Alex Ugorets years ago looked at a glass table and thought it would be easy to make. But it wasn’t, so he started building giant windows instead.

Ugorets in 1985 started Midland Glass and has grown it steadily into a construction supplier with around $12 million in annual revenue and a client list that includes some of the Twin Cities’ biggest names.

In addition to its work as subcontractor on some well-known projects, Midland Glass plays an important role for a community of Twin Cities-based immigrants from a place that no longer exists. Most of its 70 employees, including Ugorets, come from the old Soviet Union.

“My people in the workshop are mostly middle aged or older,’’ Ugorets said, adding that one of them is nearly 80. “They don’t know English well, so they feel comfortable in my company. There are engineers, welders, other talented people.”

He didn’t plan it that way. Ugorets found that after hiring one Russian-speaking employee, others showed up.

“They find out about me,” he said. “Some of them come from the Baptist church community. Some just learn word of mouth.”

Ugorets’ own family moved to the U.S. in 1977 during a first wave of Jewish emigration from the Soviet Union. He graduated from the University of Minnesota, became an engineer and started his career working at a food company in Plymouth.

But he argued with his boss and left the job. Then he tried to make glass furniture and discovered it was hard to sell cheaper than big manufacturers. That led him to work at a small commercial glass-glazing firm, a job that also ended when Ugorets argued with the boss.

“I have quite a character,” he said. “I like to argue.”

He started Midland Glass by making doors for showers. Today, it makes glass panels for large windows, doors and curtain walls in all types of buildings. It has built glass for boutiques and shops in the Mall of America, for the entrance at the Radisson Red Hotel in Minneapolis and the soaring entry of Eagle Brook Church in Woodbury.

“Actually, we do all kind of work,” Ugorets said. “One of our big clients, the Life Time Fitness chain, is building a three-floor complex in Minnesota with our help. We made projects for them in New Jersey, New York and Philadelphia.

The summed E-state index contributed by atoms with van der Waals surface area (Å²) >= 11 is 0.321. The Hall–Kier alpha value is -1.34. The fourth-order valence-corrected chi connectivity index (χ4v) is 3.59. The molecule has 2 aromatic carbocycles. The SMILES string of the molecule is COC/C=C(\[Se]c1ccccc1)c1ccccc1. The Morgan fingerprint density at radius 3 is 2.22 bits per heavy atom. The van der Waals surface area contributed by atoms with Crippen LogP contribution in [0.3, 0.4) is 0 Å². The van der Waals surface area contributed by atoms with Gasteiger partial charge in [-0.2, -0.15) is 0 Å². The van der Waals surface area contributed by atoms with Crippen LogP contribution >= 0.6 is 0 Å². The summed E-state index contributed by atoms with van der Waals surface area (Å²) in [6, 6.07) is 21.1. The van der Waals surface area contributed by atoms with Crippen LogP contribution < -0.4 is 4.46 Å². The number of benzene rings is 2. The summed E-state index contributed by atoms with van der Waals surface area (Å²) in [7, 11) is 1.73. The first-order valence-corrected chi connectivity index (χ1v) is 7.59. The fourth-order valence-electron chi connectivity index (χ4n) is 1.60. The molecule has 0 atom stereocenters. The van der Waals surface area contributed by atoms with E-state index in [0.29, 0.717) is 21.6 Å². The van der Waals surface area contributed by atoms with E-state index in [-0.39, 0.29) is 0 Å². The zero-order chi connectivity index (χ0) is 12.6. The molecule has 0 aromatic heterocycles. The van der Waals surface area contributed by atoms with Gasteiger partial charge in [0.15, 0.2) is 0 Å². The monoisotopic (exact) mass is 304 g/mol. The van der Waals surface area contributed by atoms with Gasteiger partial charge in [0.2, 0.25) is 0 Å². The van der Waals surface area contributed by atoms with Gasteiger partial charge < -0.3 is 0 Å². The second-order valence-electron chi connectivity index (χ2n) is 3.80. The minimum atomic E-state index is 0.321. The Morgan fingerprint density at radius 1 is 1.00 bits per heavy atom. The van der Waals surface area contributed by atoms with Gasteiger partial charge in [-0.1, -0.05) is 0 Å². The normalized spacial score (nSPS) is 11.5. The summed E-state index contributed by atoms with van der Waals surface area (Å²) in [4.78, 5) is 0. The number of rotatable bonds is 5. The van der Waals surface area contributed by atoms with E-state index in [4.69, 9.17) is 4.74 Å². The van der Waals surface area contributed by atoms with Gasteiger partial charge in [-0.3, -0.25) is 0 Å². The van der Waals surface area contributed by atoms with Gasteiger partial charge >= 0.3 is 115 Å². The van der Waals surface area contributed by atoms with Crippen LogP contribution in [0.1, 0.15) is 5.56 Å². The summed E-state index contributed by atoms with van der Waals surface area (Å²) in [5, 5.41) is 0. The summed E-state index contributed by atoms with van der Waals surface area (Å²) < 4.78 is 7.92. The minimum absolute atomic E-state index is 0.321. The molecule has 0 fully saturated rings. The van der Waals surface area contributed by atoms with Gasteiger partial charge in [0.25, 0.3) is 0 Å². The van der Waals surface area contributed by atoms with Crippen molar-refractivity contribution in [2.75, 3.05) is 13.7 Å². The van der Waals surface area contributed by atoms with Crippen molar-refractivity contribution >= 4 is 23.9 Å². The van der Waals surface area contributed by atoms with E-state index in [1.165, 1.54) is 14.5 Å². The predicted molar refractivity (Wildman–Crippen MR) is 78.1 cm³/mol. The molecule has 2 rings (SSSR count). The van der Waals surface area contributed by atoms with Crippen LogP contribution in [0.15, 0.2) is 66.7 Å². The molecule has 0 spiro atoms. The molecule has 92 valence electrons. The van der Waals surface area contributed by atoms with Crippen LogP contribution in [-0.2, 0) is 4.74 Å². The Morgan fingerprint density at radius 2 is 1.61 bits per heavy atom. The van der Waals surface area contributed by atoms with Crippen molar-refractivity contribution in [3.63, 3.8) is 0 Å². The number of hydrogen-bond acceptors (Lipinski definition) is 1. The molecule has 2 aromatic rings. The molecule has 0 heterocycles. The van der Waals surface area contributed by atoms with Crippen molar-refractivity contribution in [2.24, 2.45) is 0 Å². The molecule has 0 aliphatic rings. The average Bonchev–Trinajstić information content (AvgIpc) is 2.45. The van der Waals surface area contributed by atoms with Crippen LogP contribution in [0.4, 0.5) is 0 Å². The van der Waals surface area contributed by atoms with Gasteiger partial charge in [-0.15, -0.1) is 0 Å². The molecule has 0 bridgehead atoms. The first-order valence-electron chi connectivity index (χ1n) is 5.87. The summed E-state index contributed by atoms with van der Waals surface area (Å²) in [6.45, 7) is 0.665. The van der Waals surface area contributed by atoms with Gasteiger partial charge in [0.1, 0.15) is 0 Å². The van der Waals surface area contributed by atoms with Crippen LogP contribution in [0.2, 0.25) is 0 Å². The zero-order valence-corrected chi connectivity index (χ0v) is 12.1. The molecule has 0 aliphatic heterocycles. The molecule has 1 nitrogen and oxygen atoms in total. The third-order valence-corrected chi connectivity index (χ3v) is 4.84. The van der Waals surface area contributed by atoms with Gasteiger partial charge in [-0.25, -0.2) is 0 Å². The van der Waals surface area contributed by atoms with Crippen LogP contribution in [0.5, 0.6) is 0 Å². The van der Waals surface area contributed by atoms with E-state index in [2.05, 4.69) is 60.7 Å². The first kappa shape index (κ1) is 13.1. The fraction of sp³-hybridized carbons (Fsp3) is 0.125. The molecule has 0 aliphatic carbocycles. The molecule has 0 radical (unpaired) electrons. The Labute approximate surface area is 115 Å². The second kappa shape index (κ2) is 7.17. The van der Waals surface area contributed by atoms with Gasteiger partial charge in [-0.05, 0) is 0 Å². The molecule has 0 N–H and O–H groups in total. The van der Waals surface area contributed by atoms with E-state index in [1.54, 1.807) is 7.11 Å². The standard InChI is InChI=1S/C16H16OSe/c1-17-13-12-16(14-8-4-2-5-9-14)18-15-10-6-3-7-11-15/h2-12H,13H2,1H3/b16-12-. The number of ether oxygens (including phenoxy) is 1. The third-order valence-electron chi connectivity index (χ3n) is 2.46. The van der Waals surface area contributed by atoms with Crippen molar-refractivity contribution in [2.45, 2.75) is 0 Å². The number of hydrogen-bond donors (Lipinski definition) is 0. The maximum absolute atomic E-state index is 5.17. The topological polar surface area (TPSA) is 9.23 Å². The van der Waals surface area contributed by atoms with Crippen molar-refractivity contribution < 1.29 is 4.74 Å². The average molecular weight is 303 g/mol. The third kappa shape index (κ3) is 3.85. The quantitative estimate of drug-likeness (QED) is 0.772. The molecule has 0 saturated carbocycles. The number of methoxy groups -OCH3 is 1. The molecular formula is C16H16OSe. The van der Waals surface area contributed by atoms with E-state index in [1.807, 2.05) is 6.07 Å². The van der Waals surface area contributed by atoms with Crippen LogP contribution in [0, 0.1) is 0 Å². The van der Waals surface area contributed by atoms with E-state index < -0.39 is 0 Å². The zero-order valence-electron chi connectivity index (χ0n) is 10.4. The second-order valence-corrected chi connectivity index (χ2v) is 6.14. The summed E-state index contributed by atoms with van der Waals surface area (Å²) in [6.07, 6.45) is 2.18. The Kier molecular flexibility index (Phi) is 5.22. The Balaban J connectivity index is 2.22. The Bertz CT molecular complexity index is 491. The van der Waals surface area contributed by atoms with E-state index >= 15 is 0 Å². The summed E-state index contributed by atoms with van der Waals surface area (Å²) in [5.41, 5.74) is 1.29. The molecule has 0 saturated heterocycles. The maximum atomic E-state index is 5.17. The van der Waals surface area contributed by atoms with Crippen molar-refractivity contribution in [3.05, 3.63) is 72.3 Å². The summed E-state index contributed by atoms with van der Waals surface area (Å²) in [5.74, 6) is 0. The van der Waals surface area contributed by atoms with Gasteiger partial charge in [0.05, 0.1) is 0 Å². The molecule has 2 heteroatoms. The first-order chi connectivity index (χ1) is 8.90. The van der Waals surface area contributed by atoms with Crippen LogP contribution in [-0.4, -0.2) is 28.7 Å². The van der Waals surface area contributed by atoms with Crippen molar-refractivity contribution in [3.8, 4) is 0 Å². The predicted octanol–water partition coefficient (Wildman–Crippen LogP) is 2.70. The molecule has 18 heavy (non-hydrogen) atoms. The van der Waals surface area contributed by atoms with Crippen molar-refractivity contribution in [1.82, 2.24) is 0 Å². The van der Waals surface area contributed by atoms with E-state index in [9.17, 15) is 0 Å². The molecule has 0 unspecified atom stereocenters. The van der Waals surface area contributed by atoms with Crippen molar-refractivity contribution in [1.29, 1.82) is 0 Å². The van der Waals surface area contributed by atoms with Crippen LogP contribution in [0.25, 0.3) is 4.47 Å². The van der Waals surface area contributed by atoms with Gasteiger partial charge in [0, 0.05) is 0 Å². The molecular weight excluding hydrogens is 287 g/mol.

One of the oldest employees is Pyotr Semyonovich, who will turn 70 next year. He came to Midland Glass in 2001, a year after he arrived in the United States as a refugee.

“My duty is to observe what kind of tools and supplies will be needed on the project next morning and to ship it into a truck,” he said. “It is a good work, and Alex is a good man.”

Another worker, Boris Lukovnikov, who is in his late 60s, moved to the U.S. in 2006 and learned of the company through the Russian-speaking diaspora. “Three years ago, I helped one guy from Belarus to get a job here,” Lukovnikov said. “My teacher from the English language courses for immigrants called me and asked if we need a good person to work in the shop.”

Last year, Ugorets gave day-to-day control of the company to his 24-year-old son, Aaron.

Unlike many contractors, the company prefers to buy huge quantities of glass, aluminum and other materials before they are needed. The Ugorets say that is cheaper and faster than buying a specific amount of each material after winning a contract.

“We can pick work that suits us, something we are best in,” Aaron Ugorets said. “But at the same time we like to have some challenges and do some unique projects like the entrance for the Radisson Hotel. We have very talented people in our shop. They have a lot of knowledge and experience.”

His goal is to grow the company further without getting overcommitted or tripped up by big projects.

“I’m 100 percent focused on steady growth rather than ridiculous exponential growth,” Aaron said. “We are a 32-year-old company, and we are very good where we are. But if Alex took it from zero to here, I should take it pretty far. If I don’t, I feel like I’m failing myself.”

His father is still around the shop and eager to dispense advice. But Alex Ugorets’ new passion is commercial real estate.

Around 25 years ago, Ugorets bought the building where his company’s office was located and started to rent out space the company wasn’t using. He has done that with two other buildings since then.

Now, his company Ugorets Properties owns about 750, 000 square feet of property, chiefly storage warehouses and office buildings. He bought a former Cargill Inc. building near Lake Minnetonka last year and has succeeded in renting most of it out.

“The real estate business is more interesting for me now, and my son has strong ambitions,” Ugorets said. “Of course, I often tell him what to do and he respects my advices. But he also likes to argue, like me in my 20s.”


Daria Cherkudinova, an editor at, a Russian online news site, worked at the Star Tribune last month under a fellowship from the International Center for Journalists in Washington.